“Operation Boo” Prompts Halloween Lawsuit by Sex Offenders
What is Operation Boo?
Each year for the last 21 years, the California Department of Corrections and Rehabilitation (CDCR) implements “Operation Boo.” Operation Boo requires that some registered sex offenders on parole post signs on their front doors on Halloween saying “We Don’t Participate in Trick or Treating.” This can be required even of sex offenders who have never shown a tendency to victimize children. If sex offenders do not comply, they may face legal consequences.
Some San Diego-area sex offenders are now challenging this requirement. Advocates say that the signs pose a danger to sex offenders, making them “sitting ducks” for harassment or vigilantism. A lawsuit recently filed in federal court also claims that the sign requirement violates the First Amendment’s prohibition on compelled speech.
What is Compelled Speech?
Compelled speech occurs when the government forces a person to say something. The Supreme Court has stated that “[t]here is certainly some difference between compelled speech and compelled silence, but in the context of protected speech, the difference is without constitutional significance, for the First Amendment guarantees “freedom of speech,” a term necessarily comprising the decision of both what to say and what not to say.” In other words, freedom of speech means having a choice over what is communicated to others. In this case, the sex offenders feel that they have no choice but to post “We Don’t Participate in Trick or Treating,” in violation of their rights.
However, not all compelled speech violates the constitution. The First Amendment is violated in cases where the government forces an individual to affirm a religious, political, or ideological cause. It is also violated where the government makes “an individual, as part of his daily life…to be an instrument for fostering public adherence to an ideological point of view that he finds unacceptable.” One interesting facet of this case may be whether or not the “Operation Boo” signs convey an ideological point of view (for example, that registered sex offenders are so dangerous that they need to be identified specially on Halloween).
Compelled Speech and Sex Offenders
Registered sex offenders are often treated differently than average citizens. Their behavior can be regulated in certain ways for community safety, particularly under Megan’s Law, a federal statute. Sex offenders are required to register and communities receive notice of their presence. It is also constitutional to restrict where certain high-risk sex offenders live and they may be prohibited from residing near schools, parks, or day care centers. Sex offenders who are on parole often have their location constantly monitored by GPS.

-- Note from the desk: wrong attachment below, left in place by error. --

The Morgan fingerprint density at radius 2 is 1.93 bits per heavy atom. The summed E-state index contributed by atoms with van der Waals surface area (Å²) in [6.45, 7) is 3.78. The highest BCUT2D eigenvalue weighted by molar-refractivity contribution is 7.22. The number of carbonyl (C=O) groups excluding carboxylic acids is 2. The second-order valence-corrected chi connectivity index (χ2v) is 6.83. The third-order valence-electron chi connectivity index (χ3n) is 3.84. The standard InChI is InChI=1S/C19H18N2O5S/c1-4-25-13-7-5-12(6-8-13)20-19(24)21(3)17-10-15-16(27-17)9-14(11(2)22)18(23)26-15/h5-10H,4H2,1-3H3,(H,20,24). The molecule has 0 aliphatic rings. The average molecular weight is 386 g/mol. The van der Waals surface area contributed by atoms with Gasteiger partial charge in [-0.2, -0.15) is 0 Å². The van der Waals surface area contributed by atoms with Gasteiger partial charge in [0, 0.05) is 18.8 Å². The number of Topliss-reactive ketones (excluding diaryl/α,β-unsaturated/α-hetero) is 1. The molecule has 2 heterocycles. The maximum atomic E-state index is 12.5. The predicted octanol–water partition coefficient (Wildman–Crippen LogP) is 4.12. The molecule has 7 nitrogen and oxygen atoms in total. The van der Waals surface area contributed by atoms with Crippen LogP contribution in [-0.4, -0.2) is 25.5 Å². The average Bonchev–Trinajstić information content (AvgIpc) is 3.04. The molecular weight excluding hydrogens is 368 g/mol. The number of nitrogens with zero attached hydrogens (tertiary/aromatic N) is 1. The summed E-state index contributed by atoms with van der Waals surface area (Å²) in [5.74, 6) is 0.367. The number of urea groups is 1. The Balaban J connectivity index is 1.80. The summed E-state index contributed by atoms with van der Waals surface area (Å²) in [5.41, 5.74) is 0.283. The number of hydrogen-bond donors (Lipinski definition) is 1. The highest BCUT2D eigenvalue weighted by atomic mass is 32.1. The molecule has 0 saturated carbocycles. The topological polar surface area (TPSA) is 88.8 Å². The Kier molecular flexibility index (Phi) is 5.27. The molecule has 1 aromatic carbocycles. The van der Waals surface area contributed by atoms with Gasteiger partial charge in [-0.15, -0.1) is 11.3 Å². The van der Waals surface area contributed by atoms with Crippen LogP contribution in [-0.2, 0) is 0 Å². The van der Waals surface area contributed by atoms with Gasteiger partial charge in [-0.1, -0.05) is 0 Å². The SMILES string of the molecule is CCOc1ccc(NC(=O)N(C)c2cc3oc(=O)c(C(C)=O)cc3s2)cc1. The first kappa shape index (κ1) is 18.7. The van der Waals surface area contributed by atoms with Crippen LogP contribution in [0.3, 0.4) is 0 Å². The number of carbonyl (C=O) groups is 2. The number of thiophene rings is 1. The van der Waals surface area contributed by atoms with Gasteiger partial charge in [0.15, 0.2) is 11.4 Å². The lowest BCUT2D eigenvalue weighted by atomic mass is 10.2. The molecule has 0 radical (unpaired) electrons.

Some challenges to sex offender registration laws have been based on freedom of speech issues. However, as the 5th Circuit held recently in U.S. v. Arnold, sex offender registration and notification does not violate compelled speech. “When the government, to protect the public, requires sex offenders to register their residence, it conducts an essential operation of government, just as it does when it requires individuals to disclose information for tax collection.”
However, the signs “Operation Boo” may present a different set of issues. In most cases, courts weigh the need of the government to control crime against the rights of sex offenders. As the attorney for the registered sex offenders, Janice Belucci, has pointed out, “there are no reports of a sexual assault upon a child who goes trick or treating.” San Diego County must make a reasonable argument that registered sex offenders are likely to lure children into their homes on Halloween. The court will also have to look at how dangerous these signs are to the sex offenders, who are forced to sit at home on Halloween with what amounts to a target on their houses.
How Can I Protect My Child from Sex Crimes on Halloween?
As the Rape, Abuse, and Incest National Network points out, children should avoid entering the home of any stranger on Halloween. It is better for them to trick or treat in a group and/or with adults. They should avoid “dark and gloomy” houses. They should also have a plan for how to reach parents in case of an emergency.
Following these types of safety tips may be better than singling out registered sex offenders and potentially making them targets. Even without the signs, sex offenders are not allowed to participate in trick-or-treating. Also, importantly, some people who may commit sex crimes have never been caught or punished—and there is no way to know who these people are. Be safe!